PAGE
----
Law Report: Theft despite owner's consent: Regina v Gomez - House of Lords (Lord Keith of Kinkel, Lord Jauncey of Tullichettle, Lord Lowry, Lord Browne-Wilkinson, Lord Slynn of Hadley), 3 December 1992.

A person who by dishonest deception induces the owner of goods to part with them appropriates them and may be guilty of theft because an act may be an appropriation within section 1(1) of the Theft Act 1968 even though it is done with the consent or authority of the owner.

The House of Lords (Lord Lowry dissenting) allowed the Crown's appeal from the Court of Appeal's decision ((1991) 1 WLR 1344) to quash the defendant's convictions for theft.

Section 1(1) provides: 'A person is guilty of theft if he dishonestly appropriates property belonging to another with the intention of permanently depriving the other of it.'

The defendant, an assistant manager at an electrical shop, was asked by B to supply goods in exchange for two building society cheques which the defendant knew were stolen. The defendant obtained authority from the shop manager to supply the goods, without telling him the cheques were worthless. The defendant was charged with theft, contrary to section 1(1).

The trial judge rejected the defence submission that there was no 'appropriation' within the meaning of section 1(1) because the manager had authorised the transaction, whereupon the defendant pleaded guilty. On his appeal the Court of Appeal (Criminal Division) quashed the convictions on the ground that there was no appropriation.

Michael Austin-Smith QC and Philip Shorrock (CPS) for the Crown; Anthony Hacking QC and James Pavry (Vasallo & Dillon) for the defendant.

LORD KEITH said that in Lawrence v Metropolitan Police Commissioner (1972) AC 626, the House of Lords decided that it was no longer an ingredient of the offence of theft that the taking should be without the owner's consent and that an appropriation 'may occur even though the owner has permitted or consented to the property being taken'.

In R v Morris (1984) AC 320, the House of Lords decided that the concept of appropriation involved not an act expressly or impliedly authorised by the owner but an act by way of adverse interference with or usurpation of the owner's rights. However there were observations in Morris which were unnecessary and incorrect.

While it was correct to say appropriation included an act by way of adverse interference with or usurpation of the owner's rights, it did not necessarily follow that no other act would amount to an appropriation and in particular that no act expressly or impliedly authorised by the owner could do so. Lawrence was a clear decision to the contrary since it laid down unequivocally that an act might be an appropriation notwithstanding that it was done with the consent of the owner. The actual decision in Morris was correct but it was erroneous and unnecessary to indicate that an act expressly or impliedly authorised by the owner could never amount to an appropriation.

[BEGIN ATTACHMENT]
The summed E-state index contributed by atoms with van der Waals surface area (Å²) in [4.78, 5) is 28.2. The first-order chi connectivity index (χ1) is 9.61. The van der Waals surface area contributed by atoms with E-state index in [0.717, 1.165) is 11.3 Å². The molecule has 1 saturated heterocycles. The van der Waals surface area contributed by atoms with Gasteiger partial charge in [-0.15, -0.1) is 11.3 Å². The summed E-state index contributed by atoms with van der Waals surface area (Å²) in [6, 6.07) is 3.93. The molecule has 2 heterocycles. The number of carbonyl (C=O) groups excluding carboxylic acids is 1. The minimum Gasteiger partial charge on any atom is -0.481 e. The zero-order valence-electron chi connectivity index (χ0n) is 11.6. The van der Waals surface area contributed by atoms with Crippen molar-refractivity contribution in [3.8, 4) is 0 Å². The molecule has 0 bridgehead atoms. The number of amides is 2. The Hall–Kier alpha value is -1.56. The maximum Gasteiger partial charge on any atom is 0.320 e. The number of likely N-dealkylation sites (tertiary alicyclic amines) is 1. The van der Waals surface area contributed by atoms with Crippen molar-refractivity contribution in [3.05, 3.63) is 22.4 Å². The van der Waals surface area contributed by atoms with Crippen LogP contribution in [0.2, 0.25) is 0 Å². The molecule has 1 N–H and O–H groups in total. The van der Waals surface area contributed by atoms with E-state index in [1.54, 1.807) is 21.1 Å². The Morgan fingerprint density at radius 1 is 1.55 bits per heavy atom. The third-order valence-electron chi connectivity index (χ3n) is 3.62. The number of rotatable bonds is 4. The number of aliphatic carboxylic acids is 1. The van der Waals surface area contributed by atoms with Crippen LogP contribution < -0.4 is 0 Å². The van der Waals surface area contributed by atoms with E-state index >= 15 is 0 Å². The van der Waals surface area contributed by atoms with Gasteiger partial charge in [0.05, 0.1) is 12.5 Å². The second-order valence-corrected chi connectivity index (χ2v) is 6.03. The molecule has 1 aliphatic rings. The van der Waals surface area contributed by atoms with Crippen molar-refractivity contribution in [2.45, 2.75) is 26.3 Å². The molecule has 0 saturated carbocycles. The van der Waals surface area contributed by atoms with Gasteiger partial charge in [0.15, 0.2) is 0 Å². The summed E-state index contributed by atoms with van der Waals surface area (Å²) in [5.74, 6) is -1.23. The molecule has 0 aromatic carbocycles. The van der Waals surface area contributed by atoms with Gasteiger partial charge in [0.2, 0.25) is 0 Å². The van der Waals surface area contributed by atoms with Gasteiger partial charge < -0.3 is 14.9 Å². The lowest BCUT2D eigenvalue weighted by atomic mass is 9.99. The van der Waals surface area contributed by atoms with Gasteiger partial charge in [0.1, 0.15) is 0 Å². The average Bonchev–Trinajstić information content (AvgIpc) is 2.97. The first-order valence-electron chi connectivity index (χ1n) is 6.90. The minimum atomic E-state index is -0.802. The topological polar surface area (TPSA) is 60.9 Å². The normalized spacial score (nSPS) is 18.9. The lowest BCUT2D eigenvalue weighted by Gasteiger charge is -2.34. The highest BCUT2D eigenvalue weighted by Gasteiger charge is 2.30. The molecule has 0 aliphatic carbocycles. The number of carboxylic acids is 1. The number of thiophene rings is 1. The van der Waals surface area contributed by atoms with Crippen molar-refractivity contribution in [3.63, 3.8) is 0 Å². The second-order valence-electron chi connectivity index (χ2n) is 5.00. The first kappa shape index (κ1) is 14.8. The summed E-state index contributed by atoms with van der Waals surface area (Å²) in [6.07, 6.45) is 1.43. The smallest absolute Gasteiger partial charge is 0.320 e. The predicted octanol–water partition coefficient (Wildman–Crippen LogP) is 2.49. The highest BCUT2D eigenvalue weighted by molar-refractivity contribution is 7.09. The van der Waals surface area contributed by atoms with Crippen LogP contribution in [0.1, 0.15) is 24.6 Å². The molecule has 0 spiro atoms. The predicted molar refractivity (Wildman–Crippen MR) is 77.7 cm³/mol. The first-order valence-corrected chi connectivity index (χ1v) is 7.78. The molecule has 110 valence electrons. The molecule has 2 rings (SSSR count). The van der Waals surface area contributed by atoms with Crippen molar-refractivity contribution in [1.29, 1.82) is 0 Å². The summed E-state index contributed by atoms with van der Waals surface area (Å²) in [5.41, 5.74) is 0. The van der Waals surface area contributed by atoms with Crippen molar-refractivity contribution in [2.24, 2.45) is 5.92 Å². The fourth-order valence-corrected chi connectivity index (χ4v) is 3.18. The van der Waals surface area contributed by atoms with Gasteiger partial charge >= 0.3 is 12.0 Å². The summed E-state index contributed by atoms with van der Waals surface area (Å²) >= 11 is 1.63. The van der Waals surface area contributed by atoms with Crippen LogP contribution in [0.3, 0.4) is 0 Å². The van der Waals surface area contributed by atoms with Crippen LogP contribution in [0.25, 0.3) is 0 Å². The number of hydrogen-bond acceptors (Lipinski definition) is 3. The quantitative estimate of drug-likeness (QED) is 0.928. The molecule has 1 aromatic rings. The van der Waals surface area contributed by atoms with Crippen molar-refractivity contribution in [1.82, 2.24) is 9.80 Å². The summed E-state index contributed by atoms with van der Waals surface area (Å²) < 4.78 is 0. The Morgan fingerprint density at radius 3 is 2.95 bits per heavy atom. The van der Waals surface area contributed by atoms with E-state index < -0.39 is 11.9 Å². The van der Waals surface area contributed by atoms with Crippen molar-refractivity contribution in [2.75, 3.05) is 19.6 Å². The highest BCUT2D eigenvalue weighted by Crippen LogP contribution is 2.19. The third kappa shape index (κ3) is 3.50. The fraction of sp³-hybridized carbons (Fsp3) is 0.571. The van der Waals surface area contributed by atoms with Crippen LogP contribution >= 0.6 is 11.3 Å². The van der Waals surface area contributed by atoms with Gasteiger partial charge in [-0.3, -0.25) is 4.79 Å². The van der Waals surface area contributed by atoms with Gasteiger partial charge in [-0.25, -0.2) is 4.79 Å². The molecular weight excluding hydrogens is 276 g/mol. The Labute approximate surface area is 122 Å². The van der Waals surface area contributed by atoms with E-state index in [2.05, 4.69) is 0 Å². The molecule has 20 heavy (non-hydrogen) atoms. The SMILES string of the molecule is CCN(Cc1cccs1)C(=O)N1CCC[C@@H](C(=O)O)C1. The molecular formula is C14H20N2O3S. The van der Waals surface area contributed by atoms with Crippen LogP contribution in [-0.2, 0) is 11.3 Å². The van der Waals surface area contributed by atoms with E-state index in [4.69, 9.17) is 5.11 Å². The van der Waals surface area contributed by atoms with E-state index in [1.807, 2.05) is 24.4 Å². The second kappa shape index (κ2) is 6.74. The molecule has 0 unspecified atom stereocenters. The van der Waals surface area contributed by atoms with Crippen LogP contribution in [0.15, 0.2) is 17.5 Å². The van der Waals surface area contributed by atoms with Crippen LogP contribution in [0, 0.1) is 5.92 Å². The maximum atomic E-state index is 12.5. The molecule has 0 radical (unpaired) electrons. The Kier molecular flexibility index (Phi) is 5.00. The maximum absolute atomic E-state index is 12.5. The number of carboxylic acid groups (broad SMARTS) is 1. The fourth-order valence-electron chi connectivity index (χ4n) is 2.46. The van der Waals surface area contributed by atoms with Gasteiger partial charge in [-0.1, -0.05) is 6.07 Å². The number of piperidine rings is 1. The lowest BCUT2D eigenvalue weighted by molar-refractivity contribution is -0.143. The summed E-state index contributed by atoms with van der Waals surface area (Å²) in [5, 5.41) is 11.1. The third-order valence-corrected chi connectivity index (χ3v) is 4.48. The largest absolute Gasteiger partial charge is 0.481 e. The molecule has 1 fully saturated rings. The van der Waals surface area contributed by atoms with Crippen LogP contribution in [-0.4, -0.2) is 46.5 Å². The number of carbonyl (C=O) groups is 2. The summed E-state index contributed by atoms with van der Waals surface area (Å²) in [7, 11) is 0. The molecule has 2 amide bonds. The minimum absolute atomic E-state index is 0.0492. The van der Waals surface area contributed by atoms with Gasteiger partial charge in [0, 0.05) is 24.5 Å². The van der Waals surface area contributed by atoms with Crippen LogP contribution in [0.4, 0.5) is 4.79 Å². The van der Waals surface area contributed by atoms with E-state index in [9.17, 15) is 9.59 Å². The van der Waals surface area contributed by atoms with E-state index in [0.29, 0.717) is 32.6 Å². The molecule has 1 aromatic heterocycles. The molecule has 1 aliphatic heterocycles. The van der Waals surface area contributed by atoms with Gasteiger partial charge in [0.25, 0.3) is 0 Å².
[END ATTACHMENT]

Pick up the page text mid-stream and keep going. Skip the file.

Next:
In a case where the owner of goods was induced by fraud to part with them to the rogue, Lawrence made it clear that the consent to or authorisation by the owner of the taking by the rogue was irrelevant. The taking amounted to an appropriation within section 1(1). Lawrence also made it clear that it was no less irrelevant that what happened might also have constituted the offence of obtaining property by deception under section 15(1). Lawrence must be regarded as authoritative and correct.

Accordingly, when theft was alleged and that which was alleged to be stolen passed to the defendant with the consent of the owner, but that had been obtained by a false representation, an appropriation had taken place within the meaning of section 1(1), and such a passing of property need not necessarily involve an element of adverse interference with or usurpation of some right of the owner.

LORD BROWNE-WILKINSON said in the company fraud cases, the re-establishing of the decision in Lawrence rendered the whole question of consent by the company irrelevant. Whether or not those controlling the company consented or purported to consent to the abstraction of the company's property by the accused, he would have appropriated the property of the company.

The question would be whether the other necessary elements were present: was such appropriation dishonest and was it done with the intention of permanently depriving the company of such property? It would offend both common sense and justice to hold that the very control which enabled such people to extract the company's assets constituted a defence to a charge of theft from the company. The question in each case must be whether the extraction of the property from the company was dishonest, not whether the alleged thief had consented to his own wrongdoing.